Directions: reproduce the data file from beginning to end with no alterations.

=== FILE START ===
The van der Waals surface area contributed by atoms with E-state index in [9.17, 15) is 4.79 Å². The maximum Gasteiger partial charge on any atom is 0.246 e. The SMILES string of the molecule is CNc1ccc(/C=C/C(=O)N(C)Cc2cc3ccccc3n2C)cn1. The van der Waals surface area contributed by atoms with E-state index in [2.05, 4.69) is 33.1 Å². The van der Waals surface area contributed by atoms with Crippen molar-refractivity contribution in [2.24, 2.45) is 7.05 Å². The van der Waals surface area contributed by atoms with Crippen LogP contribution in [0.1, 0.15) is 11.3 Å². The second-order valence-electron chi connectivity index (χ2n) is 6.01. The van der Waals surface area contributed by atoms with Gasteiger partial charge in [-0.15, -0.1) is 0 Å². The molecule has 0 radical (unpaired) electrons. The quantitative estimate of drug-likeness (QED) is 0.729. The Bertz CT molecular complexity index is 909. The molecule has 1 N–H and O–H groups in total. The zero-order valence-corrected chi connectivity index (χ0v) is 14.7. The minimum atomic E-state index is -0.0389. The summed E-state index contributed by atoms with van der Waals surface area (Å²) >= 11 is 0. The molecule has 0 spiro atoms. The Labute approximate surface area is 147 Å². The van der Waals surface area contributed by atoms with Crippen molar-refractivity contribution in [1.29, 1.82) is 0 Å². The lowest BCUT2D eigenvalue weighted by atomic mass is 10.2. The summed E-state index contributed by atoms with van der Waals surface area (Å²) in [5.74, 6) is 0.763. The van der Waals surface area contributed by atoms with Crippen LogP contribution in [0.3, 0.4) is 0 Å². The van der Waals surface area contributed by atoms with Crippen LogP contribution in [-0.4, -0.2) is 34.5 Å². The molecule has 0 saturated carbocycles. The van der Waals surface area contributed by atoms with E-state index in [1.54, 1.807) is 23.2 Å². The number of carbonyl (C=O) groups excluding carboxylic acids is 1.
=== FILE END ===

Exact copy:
The van der Waals surface area contributed by atoms with E-state index in [9.17, 15) is 4.79 Å². The maximum Gasteiger partial charge on any atom is 0.246 e. The SMILES string of the molecule is CNc1ccc(/C=C/C(=O)N(C)Cc2cc3ccccc3n2C)cn1. The van der Waals surface area contributed by atoms with E-state index in [2.05, 4.69) is 33.1 Å². The van der Waals surface area contributed by atoms with Crippen molar-refractivity contribution in [2.24, 2.45) is 7.05 Å². The van der Waals surface area contributed by atoms with Crippen LogP contribution in [0.1, 0.15) is 11.3 Å². The second-order valence-electron chi connectivity index (χ2n) is 6.01. The van der Waals surface area contributed by atoms with Gasteiger partial charge in [-0.15, -0.1) is 0 Å². The molecule has 0 radical (unpaired) electrons. The quantitative estimate of drug-likeness (QED) is 0.729. The Bertz CT molecular complexity index is 909. The molecule has 1 N–H and O–H groups in total. The zero-order valence-corrected chi connectivity index (χ0v) is 14.7. The minimum atomic E-state index is -0.0389. The summed E-state index contributed by atoms with van der Waals surface area (Å²) >= 11 is 0. The molecule has 0 spiro atoms. The Labute approximate surface area is 147 Å². The van der Waals surface area contributed by atoms with Crippen molar-refractivity contribution in [1.29, 1.82) is 0 Å². The lowest BCUT2D eigenvalue weighted by atomic mass is 10.2. The summed E-state index contributed by atoms with van der Waals surface area (Å²) in [5.74, 6) is 0.763. The van der Waals surface area contributed by atoms with Crippen LogP contribution in [0.3, 0.4) is 0 Å². The van der Waals surface area contributed by atoms with Crippen LogP contribution in [-0.4, -0.2) is 34.5 Å². The molecule has 0 saturated carbocycles. The van der Waals surface area contributed by atoms with E-state index in [1.54, 1.807) is 23.2 Å². The number of carbonyl (C=O) groups excluding carboxylic acids is 1.